Google has a spam problem -- and we're not talking about Gmail, but Google Drive. Having discovered that the file sharing functionality of the cloud storage platform could be used to harass people, spammers have been doing exactly that.
Having announced plans to do something about the problem back in May, Google has finally started the process of roiling out anti-spam measures, giving users the ability to block spammers. While many Google Drive users will be pleased at the introduction of new controls, is it enough?
A new survey of 300 cloud professionals finds that 36 percent of organizations have suffered a serious cloud security data leak or a breach in the past 12 months.
The study conducted by security and compliance automation firm Fugue and developer tools company Sonatype finds eight out of ten are worried that they're vulnerable to a major data breach related to cloud misconfiguration.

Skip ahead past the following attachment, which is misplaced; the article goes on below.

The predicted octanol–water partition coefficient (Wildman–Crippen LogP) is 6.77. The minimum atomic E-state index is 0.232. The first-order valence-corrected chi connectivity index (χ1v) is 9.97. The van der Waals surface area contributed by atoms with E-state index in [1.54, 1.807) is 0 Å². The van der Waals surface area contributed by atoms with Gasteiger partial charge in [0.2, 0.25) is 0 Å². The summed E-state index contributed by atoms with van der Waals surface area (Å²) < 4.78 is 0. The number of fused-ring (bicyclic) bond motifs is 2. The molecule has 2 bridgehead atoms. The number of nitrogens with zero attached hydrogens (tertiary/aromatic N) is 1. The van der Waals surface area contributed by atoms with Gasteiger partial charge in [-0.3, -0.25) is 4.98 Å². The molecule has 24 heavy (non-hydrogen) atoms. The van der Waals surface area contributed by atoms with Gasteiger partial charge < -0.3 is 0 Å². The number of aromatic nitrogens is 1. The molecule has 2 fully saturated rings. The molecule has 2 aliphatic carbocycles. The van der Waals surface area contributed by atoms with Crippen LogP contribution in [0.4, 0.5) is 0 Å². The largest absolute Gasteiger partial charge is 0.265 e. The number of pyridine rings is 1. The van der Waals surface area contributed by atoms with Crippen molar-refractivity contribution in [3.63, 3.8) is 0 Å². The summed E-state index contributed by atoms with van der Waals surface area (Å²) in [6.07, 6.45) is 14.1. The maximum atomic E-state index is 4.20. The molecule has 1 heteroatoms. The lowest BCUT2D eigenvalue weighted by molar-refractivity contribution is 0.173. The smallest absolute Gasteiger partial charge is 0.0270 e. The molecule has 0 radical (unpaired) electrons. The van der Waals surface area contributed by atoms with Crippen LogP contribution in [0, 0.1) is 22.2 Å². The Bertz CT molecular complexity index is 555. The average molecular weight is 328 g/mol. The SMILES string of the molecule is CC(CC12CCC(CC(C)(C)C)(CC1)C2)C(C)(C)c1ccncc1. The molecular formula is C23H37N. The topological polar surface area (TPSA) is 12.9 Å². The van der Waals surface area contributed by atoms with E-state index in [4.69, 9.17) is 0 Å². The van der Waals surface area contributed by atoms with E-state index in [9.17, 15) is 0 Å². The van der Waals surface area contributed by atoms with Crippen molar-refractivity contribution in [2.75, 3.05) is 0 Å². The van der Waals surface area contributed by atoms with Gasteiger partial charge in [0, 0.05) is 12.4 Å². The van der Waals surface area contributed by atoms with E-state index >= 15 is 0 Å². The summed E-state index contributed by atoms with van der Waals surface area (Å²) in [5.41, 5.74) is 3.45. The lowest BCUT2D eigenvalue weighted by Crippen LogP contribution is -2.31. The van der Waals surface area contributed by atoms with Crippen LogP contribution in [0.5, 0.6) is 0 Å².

There are lots of good reasons for moving industrial control systems to the cloud including better telemetry and analysis of device performance, management of logic and remote device configuration, improved diagnostics and troubleshooting, a centralized view of processes.
But as more operational technology and lCS make the move, they become increasingly vulnerable to threats. ICS security specialist Claroty has unveiled its new Team82 research arm along with a report on critical vulnerabilities found in cloud-based management platforms for ICS.